Accessory bile duct
|Accessory bile duct|
Duct of Luschka
In the surgical literature, the term duct of Luschka is used to refer to an accessory bile duct. They are small ducts that distinctly enter the gallbladder bed, or small tributaries of minor intrahepatic radicals of the right hepatic ductal system. They can drain directly from the liver into the body of the gallbladder. They may not always drain bile and sometimes can have blind distal ends. One study showed them originating from the liver parenchyma of the right anterior inferior dorsal subsegment or from the connective tissue of the gallballder bed. The study showed the distal connections ending at the hepatic right anterior inferior dorsal branch, hepatic right anterior branch, right hepatic duct, or common hepatic duct.
The term duct of Luschka is ambiguous, as it may refer to supravesicular or subvesicular ducts. Supravesicular ducts are typically in the gallbladder bed. A 2012 review suggested that the term duct of Luschka should be abandoned because of this ambiguity and replaced by the more specific term subvesical bile duct. As well, the exact origin and drainage locations of the relevant duct(s) varied greatly between patients.
Of 116 articles, 54 provided detailed anatomic information identifying 238 subvesical ducts, most of which represented accessory ducts. The origin and drainage of these ducts were limited primarily to the right lobe of the liver, but great variation was seen.—-Schnelldorfer et al.,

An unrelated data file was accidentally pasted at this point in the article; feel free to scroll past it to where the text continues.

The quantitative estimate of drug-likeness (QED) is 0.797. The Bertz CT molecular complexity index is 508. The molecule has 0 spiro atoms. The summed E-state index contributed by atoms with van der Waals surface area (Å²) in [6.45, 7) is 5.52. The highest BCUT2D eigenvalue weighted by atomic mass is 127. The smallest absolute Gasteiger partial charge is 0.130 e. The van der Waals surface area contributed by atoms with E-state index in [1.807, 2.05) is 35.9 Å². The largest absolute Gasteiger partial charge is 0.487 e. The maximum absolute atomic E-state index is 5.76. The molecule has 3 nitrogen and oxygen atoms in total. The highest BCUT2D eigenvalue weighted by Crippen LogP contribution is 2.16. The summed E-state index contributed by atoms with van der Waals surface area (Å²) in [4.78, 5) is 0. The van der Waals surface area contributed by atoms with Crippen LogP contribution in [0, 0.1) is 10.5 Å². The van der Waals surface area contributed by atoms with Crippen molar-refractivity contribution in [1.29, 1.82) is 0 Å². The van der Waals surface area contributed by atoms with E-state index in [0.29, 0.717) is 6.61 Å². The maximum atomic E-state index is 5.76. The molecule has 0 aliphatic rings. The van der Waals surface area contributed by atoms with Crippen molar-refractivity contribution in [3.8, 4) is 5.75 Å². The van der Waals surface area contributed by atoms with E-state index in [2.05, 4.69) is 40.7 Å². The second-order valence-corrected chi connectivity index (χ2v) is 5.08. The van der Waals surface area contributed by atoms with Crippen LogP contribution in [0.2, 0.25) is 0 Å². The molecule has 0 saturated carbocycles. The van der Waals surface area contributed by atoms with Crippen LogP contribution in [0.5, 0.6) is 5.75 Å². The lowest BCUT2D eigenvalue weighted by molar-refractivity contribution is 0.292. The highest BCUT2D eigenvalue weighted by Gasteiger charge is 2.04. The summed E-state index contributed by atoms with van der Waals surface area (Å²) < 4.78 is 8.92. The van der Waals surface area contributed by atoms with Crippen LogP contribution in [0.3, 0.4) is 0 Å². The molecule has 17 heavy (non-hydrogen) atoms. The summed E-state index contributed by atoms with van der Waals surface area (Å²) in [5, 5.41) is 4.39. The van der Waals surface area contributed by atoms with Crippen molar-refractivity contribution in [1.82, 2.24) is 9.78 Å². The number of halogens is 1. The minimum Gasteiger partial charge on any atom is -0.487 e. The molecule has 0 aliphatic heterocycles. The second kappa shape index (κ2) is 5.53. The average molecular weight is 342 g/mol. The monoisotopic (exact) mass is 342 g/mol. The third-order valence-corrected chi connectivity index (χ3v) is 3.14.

Although they may not drain any liver parenchyma, they can be a source of a bile leak or biliary peritonitis after cholecystectomy in both adults and children. If an accessory bile duct goes unrecognized at the time of the gallbladder removal, 5–7 days post-operative the patient will develop bile peritonitis, an easily treatable complication with a morbidity rate of 44% if left untreated.
Often diagnosed by HIDA scan, a bile leak from an accessory bile duct post-op can be treated with a temporary biliary stent to redirect the bile from the liver into the intestine and allow the accessory duct to spontaneously seal itself.
- accessory at eMedicine Dictionary
- Sharif K, de Ville de Goyet J (November 2003). "Bile duct of Luschka leading to bile leak after cholecystectomy--revisiting the biliary anatomy". J. Pediatr. Surg. 38 (11): E21–3. doi:10.1016/j.jpedsurg.2003.08.008. PMID 14614740.
- McQuillan T, Manolas SG, Hayman JA, Kune GA (July 1989). "Surgical significance of the bile duct of Luschka". Br J Surg 76 (7): 696–8. doi:10.1002/bjs.1800760715. PMID 2765803.
- Ko K, Kamiya J, Nagino M et al. (July 2006). "A study of the subvesical bile duct (duct of Luschka) in resected liver specimens". World J Surg 30 (7): 1316–20. doi:10.1007/s00268-005-0469-z. PMID 16830216.
- Spanos CP, Syrakos T (September 2006). "Bile leaks from the duct of Luschka (subvesical duct): a review". Langenbecks Arch Surg 391 (5): 441–7. doi:10.1007/s00423-006-0078-9. PMID 16927110.
- Schnelldorfer, T.; Sarr, M. G.; Adams, D. B. (2012). "What is the Duct of Luschka?—A Systematic Review". Journal of Gastrointestinal Surgery 16 (3): 656–662. doi:10.1007/s11605-011-1802-5. PMID 22215244.
- Bátorfi, J.; Baranyay, F.; Simon, E.; Beznicza, H.; Kolonics, G. (2004). "Laparoscopic treatment of bile leakage from the Luschka duct after laparoscopic cholecystectomy". Orvosi hetilap 145 (20): 1061–1064. PMID 15202328.
- Luschka's ducts at Who Named It?